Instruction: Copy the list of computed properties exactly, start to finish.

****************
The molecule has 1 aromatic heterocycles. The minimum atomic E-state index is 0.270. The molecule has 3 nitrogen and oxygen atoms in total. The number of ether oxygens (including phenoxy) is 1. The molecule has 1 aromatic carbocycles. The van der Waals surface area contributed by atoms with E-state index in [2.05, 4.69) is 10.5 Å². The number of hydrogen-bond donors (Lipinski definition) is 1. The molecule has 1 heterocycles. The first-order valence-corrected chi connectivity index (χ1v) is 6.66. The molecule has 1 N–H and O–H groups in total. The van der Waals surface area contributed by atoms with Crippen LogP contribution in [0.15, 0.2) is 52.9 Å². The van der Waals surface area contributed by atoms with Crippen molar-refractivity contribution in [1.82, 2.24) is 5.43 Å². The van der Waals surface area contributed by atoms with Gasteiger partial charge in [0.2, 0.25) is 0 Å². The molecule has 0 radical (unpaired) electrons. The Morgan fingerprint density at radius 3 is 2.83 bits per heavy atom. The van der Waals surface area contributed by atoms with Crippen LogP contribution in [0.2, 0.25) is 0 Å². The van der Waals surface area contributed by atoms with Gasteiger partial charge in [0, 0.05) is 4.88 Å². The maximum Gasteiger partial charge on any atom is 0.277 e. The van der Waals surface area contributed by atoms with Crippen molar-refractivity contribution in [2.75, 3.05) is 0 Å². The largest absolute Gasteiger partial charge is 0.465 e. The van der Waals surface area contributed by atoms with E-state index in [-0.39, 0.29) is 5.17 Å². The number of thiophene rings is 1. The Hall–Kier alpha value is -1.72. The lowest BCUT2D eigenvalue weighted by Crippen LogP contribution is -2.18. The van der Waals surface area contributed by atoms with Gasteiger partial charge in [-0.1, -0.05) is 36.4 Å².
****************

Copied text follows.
The molecule has 1 aromatic heterocycles. The minimum atomic E-state index is 0.270. The molecule has 3 nitrogen and oxygen atoms in total. The number of ether oxygens (including phenoxy) is 1. The molecule has 1 aromatic carbocycles. The van der Waals surface area contributed by atoms with E-state index in [2.05, 4.69) is 10.5 Å². The number of hydrogen-bond donors (Lipinski definition) is 1. The molecule has 1 heterocycles. The first-order valence-corrected chi connectivity index (χ1v) is 6.66. The molecule has 1 N–H and O–H groups in total. The van der Waals surface area contributed by atoms with Crippen LogP contribution in [0.15, 0.2) is 52.9 Å². The van der Waals surface area contributed by atoms with Crippen molar-refractivity contribution in [1.82, 2.24) is 5.43 Å². The van der Waals surface area contributed by atoms with Gasteiger partial charge in [0.2, 0.25) is 0 Å². The molecule has 0 radical (unpaired) electrons. The Morgan fingerprint density at radius 3 is 2.83 bits per heavy atom. The van der Waals surface area contributed by atoms with Crippen LogP contribution in [0.2, 0.25) is 0 Å². The van der Waals surface area contributed by atoms with Gasteiger partial charge in [0, 0.05) is 4.88 Å². The maximum Gasteiger partial charge on any atom is 0.277 e. The van der Waals surface area contributed by atoms with Crippen molar-refractivity contribution in [2.75, 3.05) is 0 Å². The largest absolute Gasteiger partial charge is 0.465 e. The van der Waals surface area contributed by atoms with E-state index in [-0.39, 0.29) is 5.17 Å². The number of thiophene rings is 1. The Hall–Kier alpha value is -1.72. The lowest BCUT2D eigenvalue weighted by Crippen LogP contribution is -2.18. The van der Waals surface area contributed by atoms with Gasteiger partial charge in [-0.1, -0.05) is 36.4 Å².